Obviously, we must abandon ourselves to the divine will in all things (and this includes the time and ways God chooses to restore traditional Catholicism):
In what matters we should abandon ourselves to divine Providence
Once we have complied with the principles just laid down, when we have done all that the law of God and Christian prudence demand, our self-abandonment should then embrace everything. What does this involve? In the first place, our whole future, what our circumstances will be tomorrow, in twenty years and more. We must also abandon ourselves to God in all that concerns the present, in the midst of the difficulties we may be experiencing right now; even our past life, our past actions with all their consequences should be abandoned to the divine mercy.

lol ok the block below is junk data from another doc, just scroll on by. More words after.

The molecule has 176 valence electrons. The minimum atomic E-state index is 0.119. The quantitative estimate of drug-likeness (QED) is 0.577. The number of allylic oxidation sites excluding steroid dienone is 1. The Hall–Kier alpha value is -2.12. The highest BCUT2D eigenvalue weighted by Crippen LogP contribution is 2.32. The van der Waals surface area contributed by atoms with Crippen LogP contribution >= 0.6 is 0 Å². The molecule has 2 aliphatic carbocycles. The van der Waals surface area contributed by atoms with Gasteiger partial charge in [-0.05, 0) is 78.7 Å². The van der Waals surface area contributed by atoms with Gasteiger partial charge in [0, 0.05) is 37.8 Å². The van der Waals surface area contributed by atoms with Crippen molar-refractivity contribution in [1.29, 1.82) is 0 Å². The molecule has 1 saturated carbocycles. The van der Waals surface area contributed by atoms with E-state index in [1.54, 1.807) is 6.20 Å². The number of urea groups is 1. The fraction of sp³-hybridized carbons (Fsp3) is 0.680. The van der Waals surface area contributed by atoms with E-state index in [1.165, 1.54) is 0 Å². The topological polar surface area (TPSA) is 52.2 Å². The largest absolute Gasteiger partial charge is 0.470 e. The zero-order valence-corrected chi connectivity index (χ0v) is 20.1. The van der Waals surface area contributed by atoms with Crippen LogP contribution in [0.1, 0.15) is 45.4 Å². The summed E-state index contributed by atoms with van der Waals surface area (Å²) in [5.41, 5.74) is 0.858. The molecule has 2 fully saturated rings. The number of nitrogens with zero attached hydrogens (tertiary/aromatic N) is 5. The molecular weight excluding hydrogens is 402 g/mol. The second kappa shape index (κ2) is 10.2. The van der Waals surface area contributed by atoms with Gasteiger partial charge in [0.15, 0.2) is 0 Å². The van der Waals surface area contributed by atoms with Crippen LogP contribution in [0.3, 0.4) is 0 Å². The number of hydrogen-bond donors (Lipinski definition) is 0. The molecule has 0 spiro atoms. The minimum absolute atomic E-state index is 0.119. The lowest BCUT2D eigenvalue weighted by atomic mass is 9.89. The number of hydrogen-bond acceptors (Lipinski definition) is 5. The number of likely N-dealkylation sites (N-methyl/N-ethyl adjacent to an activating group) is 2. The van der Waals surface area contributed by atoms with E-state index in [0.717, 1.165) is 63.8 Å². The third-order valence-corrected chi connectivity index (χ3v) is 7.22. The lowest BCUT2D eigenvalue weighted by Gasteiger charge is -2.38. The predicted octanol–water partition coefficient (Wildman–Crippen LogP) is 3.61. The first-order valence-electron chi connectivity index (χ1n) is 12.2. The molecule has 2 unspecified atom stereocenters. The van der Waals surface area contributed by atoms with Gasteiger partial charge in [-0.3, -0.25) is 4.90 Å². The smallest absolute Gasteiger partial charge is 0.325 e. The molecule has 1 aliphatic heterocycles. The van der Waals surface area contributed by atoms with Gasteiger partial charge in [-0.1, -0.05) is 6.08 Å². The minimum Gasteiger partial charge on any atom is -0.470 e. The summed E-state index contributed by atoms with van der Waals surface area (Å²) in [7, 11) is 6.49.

We must likewise abandon ourselves to God in all that affects the body, in health and sickness, as well as in all that affects the soul, whether it be joy or tribulation, of long or brief duration. We must abandon ourselves to God in all that concerns the good will or malice of men.  Says St. Paul: 
If God be for us, who is against us? He that spared not His own Son, but delivered Him up for us all, how hath He not also, with Him, given us all things?... Who then shall separate us from the love of Christ? Shall tribulations? Or distress? Or famine? Or nakedness? Or danger? Or persecutions? Or the sword?... I am sure that neither death, nor life, nor angels, nor principalities, nor powers, nor things to come, nor might, nor height, nor depth, nor any other creature, shall be able to separate us from the love of God which is in Christ Jesus our Lord.
Could there be a more perfect self-abandonment in the spirit ; of faith, hope, and love? This is an abandonment embracing all the vicissitudes of this world, all the upheavals that may convulse it, embracing life and death, the hour of death, and the circumstances, peaceful or violent, in which we breathe forth our last sigh.